Computer scientist Sreeranjani (Jini) Ramprakash says she became hooked on computers in childhood. Her team at the Argonne Leadership Computing Facility helps scientists worldwide use the facility’s supercomputers.
Women @ Energy: Sreeranjani (Jini) Ramprakash

"Don't let the quest for perfection prevent you from entering STEM fields. You do not have to be tough as nails to be in computer science or engineering. You don’t need to know all the answers, either. Initiative is the key to success."

Argonne internet project manager Pam Richmond designs websites and e-learning to support programs in environmental remediation.
Women @ Energy: Pam Richmond

"I think we need to encourage failure, not for the sake of failure, but to discover how to learn from it and succeed in spite of it. So many people don’t take a chance because they think they won’t succeed. I think we also need to show that STEM careers can be very rewarding in many ways."

Metallurgical and Materials Engineer Ozgenur “Ozge” Kahvecioglu Feridun works on scaling advanced cathode materials for lithium-ion batteries at Argonne’s Materials Engineering Research Facility.
Women @ Energy: Ozgenur Kahvecioglu Feridun

"Diversity in background always helps. No matter what you end up doing, a diverse set of skills will provide you with the ability to approach problems in novel ways that perhaps help you find a solution more quickly."

Angela Fioretti is a Joint Ph.D student at the National Renewable Energy Laboratory in Golden, Colorado, focusing on photovoltaic materials research.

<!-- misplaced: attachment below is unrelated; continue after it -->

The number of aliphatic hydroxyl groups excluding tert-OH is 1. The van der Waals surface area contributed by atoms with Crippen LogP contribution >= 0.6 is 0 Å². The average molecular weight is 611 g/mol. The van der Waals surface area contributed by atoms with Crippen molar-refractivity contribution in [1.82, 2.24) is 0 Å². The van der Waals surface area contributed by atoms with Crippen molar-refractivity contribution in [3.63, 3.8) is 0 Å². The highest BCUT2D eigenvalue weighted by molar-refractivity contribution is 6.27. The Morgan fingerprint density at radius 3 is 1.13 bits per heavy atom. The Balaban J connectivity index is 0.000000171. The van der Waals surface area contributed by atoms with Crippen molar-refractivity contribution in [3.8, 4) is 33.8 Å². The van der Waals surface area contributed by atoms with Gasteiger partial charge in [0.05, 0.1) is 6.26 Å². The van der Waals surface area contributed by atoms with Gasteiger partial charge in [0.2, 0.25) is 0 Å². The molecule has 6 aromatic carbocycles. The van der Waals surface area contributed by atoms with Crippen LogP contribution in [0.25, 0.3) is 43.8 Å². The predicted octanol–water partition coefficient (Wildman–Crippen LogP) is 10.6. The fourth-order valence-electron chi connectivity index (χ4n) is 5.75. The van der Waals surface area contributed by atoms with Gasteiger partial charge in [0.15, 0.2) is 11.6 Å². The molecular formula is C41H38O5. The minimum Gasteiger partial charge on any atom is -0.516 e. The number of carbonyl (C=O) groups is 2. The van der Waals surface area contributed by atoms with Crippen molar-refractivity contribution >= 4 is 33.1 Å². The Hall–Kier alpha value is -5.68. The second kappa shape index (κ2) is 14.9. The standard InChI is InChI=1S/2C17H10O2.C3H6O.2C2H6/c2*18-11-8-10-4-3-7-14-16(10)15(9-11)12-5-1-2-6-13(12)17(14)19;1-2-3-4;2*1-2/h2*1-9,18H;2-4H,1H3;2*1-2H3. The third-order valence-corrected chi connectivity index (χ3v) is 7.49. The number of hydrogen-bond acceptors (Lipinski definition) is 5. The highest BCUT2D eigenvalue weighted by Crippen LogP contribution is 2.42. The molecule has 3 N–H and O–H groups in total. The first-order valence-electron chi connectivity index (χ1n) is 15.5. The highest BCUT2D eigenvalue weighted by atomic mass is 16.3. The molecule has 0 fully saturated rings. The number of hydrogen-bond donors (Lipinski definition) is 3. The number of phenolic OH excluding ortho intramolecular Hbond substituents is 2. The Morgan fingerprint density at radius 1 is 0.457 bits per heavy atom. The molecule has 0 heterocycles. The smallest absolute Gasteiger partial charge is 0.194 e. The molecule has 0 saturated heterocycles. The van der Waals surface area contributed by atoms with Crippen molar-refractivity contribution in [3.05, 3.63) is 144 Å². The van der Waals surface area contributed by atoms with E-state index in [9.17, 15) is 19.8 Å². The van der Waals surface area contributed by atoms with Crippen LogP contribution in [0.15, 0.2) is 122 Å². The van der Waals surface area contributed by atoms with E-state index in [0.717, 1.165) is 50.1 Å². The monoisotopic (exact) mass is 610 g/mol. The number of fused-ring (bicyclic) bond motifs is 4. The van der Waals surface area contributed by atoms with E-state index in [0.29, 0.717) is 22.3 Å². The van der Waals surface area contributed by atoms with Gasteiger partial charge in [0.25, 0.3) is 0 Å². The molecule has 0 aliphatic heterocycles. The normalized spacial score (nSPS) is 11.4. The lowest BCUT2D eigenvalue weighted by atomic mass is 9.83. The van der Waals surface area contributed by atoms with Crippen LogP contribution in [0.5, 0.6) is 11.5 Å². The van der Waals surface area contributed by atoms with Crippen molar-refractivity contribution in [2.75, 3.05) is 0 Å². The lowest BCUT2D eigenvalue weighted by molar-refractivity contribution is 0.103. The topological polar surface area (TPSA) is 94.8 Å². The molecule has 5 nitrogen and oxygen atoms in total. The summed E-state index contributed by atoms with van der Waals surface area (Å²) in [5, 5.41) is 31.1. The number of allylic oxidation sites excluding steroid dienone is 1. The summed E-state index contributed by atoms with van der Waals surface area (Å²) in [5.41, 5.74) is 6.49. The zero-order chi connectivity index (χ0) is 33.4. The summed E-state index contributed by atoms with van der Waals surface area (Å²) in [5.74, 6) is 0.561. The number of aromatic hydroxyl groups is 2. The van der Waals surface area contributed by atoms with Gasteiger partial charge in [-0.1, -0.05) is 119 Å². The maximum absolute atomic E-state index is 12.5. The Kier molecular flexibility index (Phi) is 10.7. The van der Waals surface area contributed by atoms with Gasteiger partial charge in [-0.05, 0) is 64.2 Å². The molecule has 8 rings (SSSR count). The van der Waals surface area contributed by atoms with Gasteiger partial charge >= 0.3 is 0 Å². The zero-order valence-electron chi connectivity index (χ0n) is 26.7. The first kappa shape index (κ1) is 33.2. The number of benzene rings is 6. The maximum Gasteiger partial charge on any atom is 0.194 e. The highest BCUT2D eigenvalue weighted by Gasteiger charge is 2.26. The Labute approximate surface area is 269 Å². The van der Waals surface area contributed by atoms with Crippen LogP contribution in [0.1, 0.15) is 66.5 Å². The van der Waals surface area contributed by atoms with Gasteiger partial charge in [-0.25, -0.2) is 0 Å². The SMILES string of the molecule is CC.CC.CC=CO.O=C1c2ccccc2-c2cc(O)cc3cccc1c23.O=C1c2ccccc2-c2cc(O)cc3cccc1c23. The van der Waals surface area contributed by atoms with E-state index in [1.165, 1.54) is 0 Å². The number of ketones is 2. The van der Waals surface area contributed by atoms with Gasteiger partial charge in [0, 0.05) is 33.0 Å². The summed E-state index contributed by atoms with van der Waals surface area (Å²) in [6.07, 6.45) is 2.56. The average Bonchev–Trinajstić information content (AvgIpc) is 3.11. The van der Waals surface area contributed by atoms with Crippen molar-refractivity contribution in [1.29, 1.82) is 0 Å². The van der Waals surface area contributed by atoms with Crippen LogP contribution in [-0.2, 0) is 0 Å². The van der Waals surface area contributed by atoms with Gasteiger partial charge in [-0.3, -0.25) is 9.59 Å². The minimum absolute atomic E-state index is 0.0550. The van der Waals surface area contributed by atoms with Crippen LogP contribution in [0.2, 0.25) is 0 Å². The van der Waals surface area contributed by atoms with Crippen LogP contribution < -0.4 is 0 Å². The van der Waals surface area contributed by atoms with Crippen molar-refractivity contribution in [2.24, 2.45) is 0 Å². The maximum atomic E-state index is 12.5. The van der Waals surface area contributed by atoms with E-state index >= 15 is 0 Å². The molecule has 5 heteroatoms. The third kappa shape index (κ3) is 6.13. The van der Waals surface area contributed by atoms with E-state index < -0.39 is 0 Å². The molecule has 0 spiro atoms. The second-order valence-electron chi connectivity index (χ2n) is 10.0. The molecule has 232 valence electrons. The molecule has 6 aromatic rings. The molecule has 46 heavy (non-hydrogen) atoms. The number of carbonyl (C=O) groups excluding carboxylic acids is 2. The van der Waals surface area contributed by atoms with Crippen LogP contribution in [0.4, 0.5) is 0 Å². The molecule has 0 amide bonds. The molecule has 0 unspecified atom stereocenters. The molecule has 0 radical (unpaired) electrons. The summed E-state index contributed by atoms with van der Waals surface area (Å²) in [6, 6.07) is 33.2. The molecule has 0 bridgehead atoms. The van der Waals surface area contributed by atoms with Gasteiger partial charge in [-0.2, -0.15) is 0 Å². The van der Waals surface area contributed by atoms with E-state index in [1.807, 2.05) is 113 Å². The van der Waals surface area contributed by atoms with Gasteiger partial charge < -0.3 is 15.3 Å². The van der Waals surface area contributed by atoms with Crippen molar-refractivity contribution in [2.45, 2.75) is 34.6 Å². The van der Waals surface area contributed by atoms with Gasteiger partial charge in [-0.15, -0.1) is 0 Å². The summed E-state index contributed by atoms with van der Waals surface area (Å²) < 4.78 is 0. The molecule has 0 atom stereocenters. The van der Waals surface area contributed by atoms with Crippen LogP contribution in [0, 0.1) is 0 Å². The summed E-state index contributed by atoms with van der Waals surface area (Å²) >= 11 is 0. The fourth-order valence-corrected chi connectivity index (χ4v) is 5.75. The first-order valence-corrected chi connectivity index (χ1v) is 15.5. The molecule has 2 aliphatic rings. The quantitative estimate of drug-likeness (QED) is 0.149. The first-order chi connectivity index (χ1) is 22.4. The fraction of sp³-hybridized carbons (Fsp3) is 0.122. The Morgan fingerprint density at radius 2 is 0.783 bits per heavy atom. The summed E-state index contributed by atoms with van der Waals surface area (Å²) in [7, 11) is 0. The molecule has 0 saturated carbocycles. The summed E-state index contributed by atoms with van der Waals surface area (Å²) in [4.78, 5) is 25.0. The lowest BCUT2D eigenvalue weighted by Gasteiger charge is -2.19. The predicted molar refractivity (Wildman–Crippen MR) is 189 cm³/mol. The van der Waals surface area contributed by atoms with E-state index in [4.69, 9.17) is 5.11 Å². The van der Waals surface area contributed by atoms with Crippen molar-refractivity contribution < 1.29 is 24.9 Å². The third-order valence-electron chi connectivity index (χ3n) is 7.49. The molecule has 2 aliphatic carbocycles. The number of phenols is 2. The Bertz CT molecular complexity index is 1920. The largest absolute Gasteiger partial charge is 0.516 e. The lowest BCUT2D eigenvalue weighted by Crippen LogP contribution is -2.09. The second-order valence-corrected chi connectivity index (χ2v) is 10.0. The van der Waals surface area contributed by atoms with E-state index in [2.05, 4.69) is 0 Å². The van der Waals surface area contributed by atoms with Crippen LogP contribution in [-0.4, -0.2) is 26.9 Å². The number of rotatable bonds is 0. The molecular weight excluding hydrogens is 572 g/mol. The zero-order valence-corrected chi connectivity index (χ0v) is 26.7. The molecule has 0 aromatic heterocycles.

Women @ Energy: Angela Fioretti

"What excites me about my work is knowing that every day I come into the lab, I am making a difference. I am thrilled to see the rapid and dramatic changes to our energy landscape that have taken place in such a short time, and it is even more exciting to know that solar energy is a real contender in our current energy market."

Teresa Alleman is a senior chemist with the Fuels Performance Group at the National Renewable Energy Laboratory.
Women @ Energy: Teresa Alleman

"Take a long hard look at what skills you offer and how it fits into different areas of STEM. You could find yourself working in an unexpected area and realize it’s where you were meant to be all along. But, if you pigeonhole yourself, you will never know what opportunities are out there."

Kirstin Alberi is a Senior Scientist at the National Renewable Energy Laboratory.
Women @ Energy: Kristin Alberi

"Above all, be persistent and have confidence in your abilities. You will undoubtedly encounter problems that seem impossible to solve at first but are surmountable with some determination and effort. Also, surround yourself with truly excellent people and actively seek out opportunities to grow professionally."

Barbara Goodman is the Associate Laboratory Director, Mechanical and Thermal Systems Engineering at the National Renewable Energy Laboratory.
Women @ Energy: Barbara Goodman

"Engineering has allowed me to work in a variety of different fields including biomass, hydrogen, vehicles, buildings and wind while doing hands-on research, project management, analysis, and people management. When I entered the engineering field, I had no idea how limitless the opportunities would be over the course of my career."

Lieve Laurens is a senior research scientist in the Bioprocess Research and Development group at the National Renewable Energy Laboratory.
Women @ Energy: Lieve Laurens

"...There are so many aspects about science and especially biochemistry that remain to be uncovered and often the only way out of a research dip or impasse is the passion, fascination and drive to continue. So anything we can do to light the fire in young women and girls about science can really make a difference."

Chemical engineer Jennifer B. Dunn is an active supporter of women interested in entering STEM fields. An avid nature lover and environmentalist, she leads the Biofuel Life Cycle Analysis Team at Argonne National Laboratory.
Women @ Energy: Jennifer B. Dunn

"My work requires a technical background and also relies heavily on communication and collaboration skills, which many women have in spades and enjoy using. My advice to young women interested in a STEM career: stay well-rounded!"